Google is commemorating Native American Heritage Month by highlighting the work of Chiricahua Apache artist Allan Haozous in today’s Google Doodle, wherein he is shown chiseling a sculpture of an Apache man and woman.
Born in 1914 in Apache, Oklahoma, Haozous, who sometimes went by the last name Houser, learned about his culture through the stories and songs his father shared. Haozous’s parents had been held for 27 years as political prisoners because of their tribal affiliation, and passing along the heritage became a key act for the family.
At age 20, Haozous moved to New Mexico, where he began painting at the Santa Fe Indian School and quickly garnered local recognition. In 1939, Haozous painted murals for the New York World’s Fair, the Department of the Interior in Washington, D.C., and the Golden Gate Exposition. His 1948 marble sculpture Comrade in Mourning was commissioned by the Haskell Institute as a memorial honoring Native American soldiers who had died in World War I. He received a Guggenheim Fellowship for sculpting and painting in 1949.
Between 1951 and 1975, Haozous taught at the Intermountain Indian School in Brigham City, Utah, and the Institute of American Indian Arts in Santa Fe, New Mexico, where he founded the sculpture department. It was during this time that Haozous not only fostered the next generation of Native American artists, but also expanded his artistic range creating hundreds of paintings, illustrations, and metal and stone carvings.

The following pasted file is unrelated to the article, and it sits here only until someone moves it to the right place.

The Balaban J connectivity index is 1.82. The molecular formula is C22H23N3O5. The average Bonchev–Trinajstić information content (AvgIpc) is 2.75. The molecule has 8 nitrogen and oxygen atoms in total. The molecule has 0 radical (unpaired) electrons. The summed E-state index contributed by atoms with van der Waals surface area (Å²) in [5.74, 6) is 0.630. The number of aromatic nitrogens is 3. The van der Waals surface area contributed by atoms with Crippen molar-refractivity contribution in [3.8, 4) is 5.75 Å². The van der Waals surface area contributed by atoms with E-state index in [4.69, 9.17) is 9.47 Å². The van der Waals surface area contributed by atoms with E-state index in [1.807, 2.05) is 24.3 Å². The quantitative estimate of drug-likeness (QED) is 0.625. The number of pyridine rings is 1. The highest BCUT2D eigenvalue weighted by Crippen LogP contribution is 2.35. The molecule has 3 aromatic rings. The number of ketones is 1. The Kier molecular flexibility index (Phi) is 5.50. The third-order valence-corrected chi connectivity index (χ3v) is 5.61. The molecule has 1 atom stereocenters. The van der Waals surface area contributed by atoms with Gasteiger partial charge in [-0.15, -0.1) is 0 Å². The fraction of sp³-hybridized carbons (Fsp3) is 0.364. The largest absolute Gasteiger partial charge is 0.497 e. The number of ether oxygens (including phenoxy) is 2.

When he retired from teaching in 1975, Haozous went on to make nearly 1,000 sculptures for which he received international acclaim. In 1985, he was inducted into the Oklahoma Hall of Fame, and in 2002, he was the featured artist for the Winter Olympics in Utah. Haozous was the first Native American to win the National Medal of Arts in 1992. He died at 80 in Sante Fe two years later.
His work can be found in a number of institutions, including London’s British Royal Collection, Paris’s Centre Pompidou, Pheonix’s Heard Museum, Washington D.C.’s National Museum of American Art, and Tulsa’s Philbrook Museum of Art.
Previous Google doodles have paid homage to such prolific artists as Rosa Bonheur, Paula Modersohn-Becker, and Pacita Abad. They have also been used to mark notable dates, events, and holidays.